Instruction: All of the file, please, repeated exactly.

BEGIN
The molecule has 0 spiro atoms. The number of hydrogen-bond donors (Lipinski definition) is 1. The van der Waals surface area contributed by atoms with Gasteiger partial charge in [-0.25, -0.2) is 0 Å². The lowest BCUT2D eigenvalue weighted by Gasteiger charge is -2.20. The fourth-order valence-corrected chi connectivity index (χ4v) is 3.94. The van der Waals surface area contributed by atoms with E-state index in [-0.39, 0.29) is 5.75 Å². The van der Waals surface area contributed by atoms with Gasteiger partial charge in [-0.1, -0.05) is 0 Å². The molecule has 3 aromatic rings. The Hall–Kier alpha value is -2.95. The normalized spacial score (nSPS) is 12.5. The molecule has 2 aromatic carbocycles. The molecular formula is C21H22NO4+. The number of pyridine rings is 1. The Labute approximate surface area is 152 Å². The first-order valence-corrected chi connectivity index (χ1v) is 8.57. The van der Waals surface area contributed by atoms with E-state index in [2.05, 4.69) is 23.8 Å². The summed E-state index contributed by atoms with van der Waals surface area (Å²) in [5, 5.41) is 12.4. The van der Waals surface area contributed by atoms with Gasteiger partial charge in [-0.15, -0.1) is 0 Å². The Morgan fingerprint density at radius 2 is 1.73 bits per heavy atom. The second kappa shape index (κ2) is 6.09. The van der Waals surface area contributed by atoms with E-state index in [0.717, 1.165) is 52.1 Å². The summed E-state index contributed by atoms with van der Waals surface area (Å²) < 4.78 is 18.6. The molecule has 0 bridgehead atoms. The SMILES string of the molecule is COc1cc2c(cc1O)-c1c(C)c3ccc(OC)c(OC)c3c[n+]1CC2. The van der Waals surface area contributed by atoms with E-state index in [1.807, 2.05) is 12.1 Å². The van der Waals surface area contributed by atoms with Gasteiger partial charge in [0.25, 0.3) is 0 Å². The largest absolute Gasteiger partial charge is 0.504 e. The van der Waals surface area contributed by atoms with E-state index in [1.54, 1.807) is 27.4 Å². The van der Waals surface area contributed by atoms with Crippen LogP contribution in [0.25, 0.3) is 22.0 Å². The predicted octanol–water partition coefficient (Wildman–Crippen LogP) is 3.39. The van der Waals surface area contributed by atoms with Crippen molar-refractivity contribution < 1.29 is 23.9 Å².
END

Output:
The molecule has 0 spiro atoms. The number of hydrogen-bond donors (Lipinski definition) is 1. The van der Waals surface area contributed by atoms with Gasteiger partial charge in [-0.25, -0.2) is 0 Å². The lowest BCUT2D eigenvalue weighted by Gasteiger charge is -2.20. The fourth-order valence-corrected chi connectivity index (χ4v) is 3.94. The van der Waals surface area contributed by atoms with E-state index in [-0.39, 0.29) is 5.75 Å². The van der Waals surface area contributed by atoms with Gasteiger partial charge in [-0.1, -0.05) is 0 Å². The molecule has 3 aromatic rings. The Hall–Kier alpha value is -2.95. The normalized spacial score (nSPS) is 12.5. The molecule has 2 aromatic carbocycles. The molecular formula is C21H22NO4+. The number of pyridine rings is 1. The Labute approximate surface area is 152 Å². The first-order valence-corrected chi connectivity index (χ1v) is 8.57. The van der Waals surface area contributed by atoms with E-state index in [2.05, 4.69) is 23.8 Å². The summed E-state index contributed by atoms with van der Waals surface area (Å²) in [5, 5.41) is 12.4. The van der Waals surface area contributed by atoms with Gasteiger partial charge in [-0.15, -0.1) is 0 Å². The Morgan fingerprint density at radius 2 is 1.73 bits per heavy atom. The second kappa shape index (κ2) is 6.09. The van der Waals surface area contributed by atoms with E-state index in [0.717, 1.165) is 52.1 Å². The summed E-state index contributed by atoms with van der Waals surface area (Å²) < 4.78 is 18.6. The molecule has 0 bridgehead atoms. The SMILES string of the molecule is COc1cc2c(cc1O)-c1c(C)c3ccc(OC)c(OC)c3c[n+]1CC2. The van der Waals surface area contributed by atoms with E-state index in [1.807, 2.05) is 12.1 Å². The van der Waals surface area contributed by atoms with Gasteiger partial charge in [0.25, 0.3) is 0 Å². The largest absolute Gasteiger partial charge is 0.504 e. The van der Waals surface area contributed by atoms with E-state index in [1.54, 1.807) is 27.4 Å². The van der Waals surface area contributed by atoms with Crippen LogP contribution in [0.25, 0.3) is 22.0 Å². The predicted octanol–water partition coefficient (Wildman–Crippen LogP) is 3.39. The van der Waals surface area contributed by atoms with Crippen molar-refractivity contribution < 1.29 is 23.9 Å².